Originally Posted by Dockhead
Waivers of liability in services agreements are rarely enforceable in U.S. courts. Besides that, what happened here might very well be gross negligence.
I am still having a hard time seeing how even gross negligence on the part of Whenever Comm subjects them to much liability.
Based on posts at CF my understanding was that an uncomfortable seaway was making salmonella in the baby worse. Sanitary conditions on the boat were questionable at best, with Charlotte washing
dishes and dirty diapers in the same sink food
was prepared in. For what ever reason the boat was knocked down damaging the hull/deck where chain plates were and allowing water
to enter the hull
and damage the electrical system
, batteries, and in a way I don't completely understand take out the solar
panel controller. Any repair of the electronics
seemed unlikely without a landfall. There were questions about sufficient water
, lack of ability go get more without a landfall, and fuel
The boat was not fast at best and with potential for more damage, even with reefing, a fast passage
was not possible. The weather
was not predicted to cooperate.
So RH is on a crippled boat short on water and fuel
with a sick baby and by his own account other crew members suffering from salmonella and relief due to them taking antibiotics. Maybe speculation but it seems the baby was not compliant in taking the antibiotics while the rest of those on the boat were.
I am still looking for more details on this but my best guess is the responders who were able to treat the baby administered the antibiotic ROA using a syringe. Not sure about this and it could have been administered using a hypodermic syringe. What ever the case I doubt RH had these instruments/medication on board and this does require some level of training. Not to mention their use would be complicated by an uncomfortable seaway. The thought of administrating antibiotics to a baby on a small boat crossing an ocean for a few weeks using either method is not a pleasant one, even for someone trained to do it.
There is also some question about why the sat phone service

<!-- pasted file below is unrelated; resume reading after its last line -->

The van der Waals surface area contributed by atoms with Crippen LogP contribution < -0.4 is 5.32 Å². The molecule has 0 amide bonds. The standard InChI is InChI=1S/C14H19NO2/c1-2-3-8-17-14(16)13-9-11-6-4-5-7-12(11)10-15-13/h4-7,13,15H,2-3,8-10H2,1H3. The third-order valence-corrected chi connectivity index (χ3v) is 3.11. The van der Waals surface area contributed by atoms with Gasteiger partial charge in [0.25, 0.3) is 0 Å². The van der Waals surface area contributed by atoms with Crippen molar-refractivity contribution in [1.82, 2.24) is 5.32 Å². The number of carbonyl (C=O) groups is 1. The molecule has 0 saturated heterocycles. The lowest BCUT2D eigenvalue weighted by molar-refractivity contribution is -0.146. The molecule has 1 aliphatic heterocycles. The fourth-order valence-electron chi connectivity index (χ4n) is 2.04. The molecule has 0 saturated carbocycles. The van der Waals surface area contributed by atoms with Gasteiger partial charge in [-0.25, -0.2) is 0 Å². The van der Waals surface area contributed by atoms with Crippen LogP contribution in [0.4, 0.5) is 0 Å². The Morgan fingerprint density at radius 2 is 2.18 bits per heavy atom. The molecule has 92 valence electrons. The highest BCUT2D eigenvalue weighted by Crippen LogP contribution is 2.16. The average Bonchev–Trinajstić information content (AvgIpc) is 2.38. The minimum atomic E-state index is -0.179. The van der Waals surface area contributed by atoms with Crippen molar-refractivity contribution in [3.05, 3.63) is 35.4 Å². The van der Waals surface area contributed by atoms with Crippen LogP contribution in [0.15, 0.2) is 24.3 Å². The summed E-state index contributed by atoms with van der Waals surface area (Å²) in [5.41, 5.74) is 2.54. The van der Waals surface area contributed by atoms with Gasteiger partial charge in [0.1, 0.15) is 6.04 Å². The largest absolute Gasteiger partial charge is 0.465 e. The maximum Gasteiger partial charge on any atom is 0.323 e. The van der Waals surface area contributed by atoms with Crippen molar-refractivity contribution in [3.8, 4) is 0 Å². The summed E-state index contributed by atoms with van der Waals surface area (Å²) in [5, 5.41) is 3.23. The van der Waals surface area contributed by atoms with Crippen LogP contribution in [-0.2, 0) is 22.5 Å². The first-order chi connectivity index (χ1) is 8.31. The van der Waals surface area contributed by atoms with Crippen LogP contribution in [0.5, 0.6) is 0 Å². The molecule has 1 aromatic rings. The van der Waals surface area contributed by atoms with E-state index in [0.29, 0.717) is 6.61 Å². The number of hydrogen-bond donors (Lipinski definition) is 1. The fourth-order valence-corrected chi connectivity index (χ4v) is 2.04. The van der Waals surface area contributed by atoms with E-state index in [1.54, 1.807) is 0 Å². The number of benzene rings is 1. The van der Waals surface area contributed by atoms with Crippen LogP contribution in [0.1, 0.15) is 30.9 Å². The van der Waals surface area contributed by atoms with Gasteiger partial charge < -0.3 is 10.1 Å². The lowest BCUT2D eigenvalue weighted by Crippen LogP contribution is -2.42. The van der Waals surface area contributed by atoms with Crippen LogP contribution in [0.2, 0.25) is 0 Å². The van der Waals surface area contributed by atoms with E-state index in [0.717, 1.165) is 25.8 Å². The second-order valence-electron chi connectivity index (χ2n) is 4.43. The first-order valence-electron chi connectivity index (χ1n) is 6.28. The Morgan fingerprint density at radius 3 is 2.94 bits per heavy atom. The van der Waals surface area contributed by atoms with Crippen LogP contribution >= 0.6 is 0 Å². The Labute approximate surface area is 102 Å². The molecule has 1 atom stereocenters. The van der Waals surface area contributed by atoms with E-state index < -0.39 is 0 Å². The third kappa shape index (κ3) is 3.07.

was stopped. First we hear about a SIM change and then the service
provider says something about billing. It seems the phone
was working for at least some part of the trip. The timing and reason for the of the shut off of service still seems up in the air. But it does seem like the baby was in distress
for some period of time while the cell phone
So RH left knowing he and his family
were taking antibiotics for salmonella, was that gross negligence? RH discovered rot
in the deck
and the repairs
prior to the boat leaving on a blue water passage
was poorly done, was this gross negligence? The boat suffered damage to the extent that leaking water damaged the electronics including communications
recharging controler and put the boat at risk for additional damage to the standing rigging
, was this gross negligence?
like this are not the result of one single
cause. Rushing to make a weather
window knowing those on the boat are being treated for salmonella on a small boat with existing rot
in an area where there are chainplates to start a long blue water passage sounds like a recipe for disaster. Getting knocked down damaged the boat and started the leak and damage to the electronics. The cut off of sat phone service did not contribute to any of these problems. At best it looks like specialized instruments/medication would have been needed to treat the baby, and even if the cell phone
worked it is not clear how they could have been delivered to the boat, even if the sat phone worked.
Maybe Whenever Comm did something wrong, but every day service is cut off for valid reasons and it is not gross negligence. Would it be a good idea for resellers to call up users and say we are getting ready to cut off your service prior to doing it, certainly. But I am not sure it is gross negligence to not do it. A lot of what RH did looks like gross negligence to me.